25 January 2011 14:24 [Source: ICIS news]
LONDON (ICIS)--The European butadiene (BD) monthly contract price (MCP) for February has settled at €1,440/tonne ($1,973/tonne), up €100/tonne or 7.5% from January, because of tightening supply and strong global demand, market sources said on Tuesday.
The MCP settles on a free delivered (FD) northwest Europe (NWE) basis.
“The main driver is the global market. We cannot avoid looking at what is happening around us,” said a major consumer.
Nevertheless, the extent of the increase would still be a shock once communicated internally, the consumer added.
Another major consumer said that the €100/tonne hike was inevitable “in light of the market, with Asian deals at $2,200/tonne and what appears to be desperation in the US [to find supplies], although that [the number] was not my initial idea”.
Europe is a net exporter of butadiene, which means that the market situation in Asia and the US market is always a key topic during contract negotiations.
Contract parties usually aim to align the European market - the vast majority of which is priced on a contract basis - closely with developments elsewhere to avoid an unneccessary exodus of European material. This was the primary reason for the shift from quarterly to monthly contract pricing last month.
Monday’s 9 cents/lb nomination from one producer for February contracts in the US, which if agreed would take the contract to $1.00/lb delivered - equivalent to around €1,609/tonne - also reinforced the bullish view of the market. Spot levels in the region were heard as high as $1.13/lb delivered in the week ending on 21 January.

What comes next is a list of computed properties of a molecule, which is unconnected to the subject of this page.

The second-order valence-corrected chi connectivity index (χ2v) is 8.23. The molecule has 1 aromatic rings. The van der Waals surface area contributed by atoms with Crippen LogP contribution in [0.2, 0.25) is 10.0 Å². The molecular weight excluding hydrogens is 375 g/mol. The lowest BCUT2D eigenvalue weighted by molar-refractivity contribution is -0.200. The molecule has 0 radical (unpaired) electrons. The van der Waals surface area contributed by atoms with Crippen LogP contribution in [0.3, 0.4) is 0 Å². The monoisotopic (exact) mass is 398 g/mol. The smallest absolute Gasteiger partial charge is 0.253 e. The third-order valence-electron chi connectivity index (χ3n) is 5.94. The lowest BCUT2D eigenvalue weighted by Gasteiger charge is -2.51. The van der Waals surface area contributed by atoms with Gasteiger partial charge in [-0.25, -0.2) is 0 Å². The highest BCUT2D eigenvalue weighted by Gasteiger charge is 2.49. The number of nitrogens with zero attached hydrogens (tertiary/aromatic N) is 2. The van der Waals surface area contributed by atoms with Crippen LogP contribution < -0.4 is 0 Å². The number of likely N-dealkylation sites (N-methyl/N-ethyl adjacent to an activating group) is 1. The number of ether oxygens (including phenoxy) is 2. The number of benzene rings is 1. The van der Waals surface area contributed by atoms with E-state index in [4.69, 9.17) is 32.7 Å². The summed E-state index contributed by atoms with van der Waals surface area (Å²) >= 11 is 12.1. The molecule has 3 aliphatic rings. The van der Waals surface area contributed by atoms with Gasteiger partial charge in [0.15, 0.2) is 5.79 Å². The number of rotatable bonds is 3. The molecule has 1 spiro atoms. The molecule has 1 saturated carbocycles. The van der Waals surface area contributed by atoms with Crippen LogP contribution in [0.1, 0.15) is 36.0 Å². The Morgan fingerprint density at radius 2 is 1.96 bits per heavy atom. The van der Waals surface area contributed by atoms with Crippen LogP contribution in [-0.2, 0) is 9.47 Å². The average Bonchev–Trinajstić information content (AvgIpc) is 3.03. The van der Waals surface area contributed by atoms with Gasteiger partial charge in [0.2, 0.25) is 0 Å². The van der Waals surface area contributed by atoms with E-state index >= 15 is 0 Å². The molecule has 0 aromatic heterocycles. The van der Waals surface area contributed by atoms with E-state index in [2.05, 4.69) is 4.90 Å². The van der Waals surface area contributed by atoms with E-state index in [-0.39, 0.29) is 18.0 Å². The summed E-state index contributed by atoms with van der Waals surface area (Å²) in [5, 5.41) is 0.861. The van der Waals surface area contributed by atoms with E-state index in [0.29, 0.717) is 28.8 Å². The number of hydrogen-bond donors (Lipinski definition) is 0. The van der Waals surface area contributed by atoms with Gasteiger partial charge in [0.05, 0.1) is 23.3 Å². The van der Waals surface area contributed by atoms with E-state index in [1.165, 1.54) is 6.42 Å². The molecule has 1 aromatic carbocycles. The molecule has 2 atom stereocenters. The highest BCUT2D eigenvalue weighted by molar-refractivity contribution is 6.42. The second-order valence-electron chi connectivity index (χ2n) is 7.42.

The first European settlements were between a major consumer and three of its suppliers, the major consumer and two suppliers have confirmed. The third supplier does not comment because of its media policy.
Two other key European consumers also agreed to settle at €1,440/tonne, although direct confirmation from one of the buyers was still pending.
One of the producers that had settled said it was happy with the settlement, and while “it could have been pushed higher” it added: “I’d rather have a good market, sustained, than risk it collapsing.”
However, two contract sellers were known not to be following the settlement officially.
One said that this was because the settlement “was not reflective of market conditions” and that it would still “leave the arb wide open”.
The other stated that it was not “part of the deal”, but accepted that the number would be published in line with the traditional “two plus two” procedure in which two producers and consumers are required to agree and confirm a price for it to be considered a valid reference contract price.
One BD buyer, not usually directly involved in the contract settling process, said it had been anticipating a rise of €60-70/tonne as this was an increase it could justify.
“€100/tonne was not what we wanted,” it said, adding “Europe has got a balanced market, but [we] have been hit again by the drama outside Europe”.
Spot numbers were being pegged around €1,450-1,500/tonne FD NWE on the domestic market, but export prices were talked in excess of $2,000/tonne FOB (free on board) ARA (Antwerp, Rotterdam, Antwerp).
($1 = €0.73)
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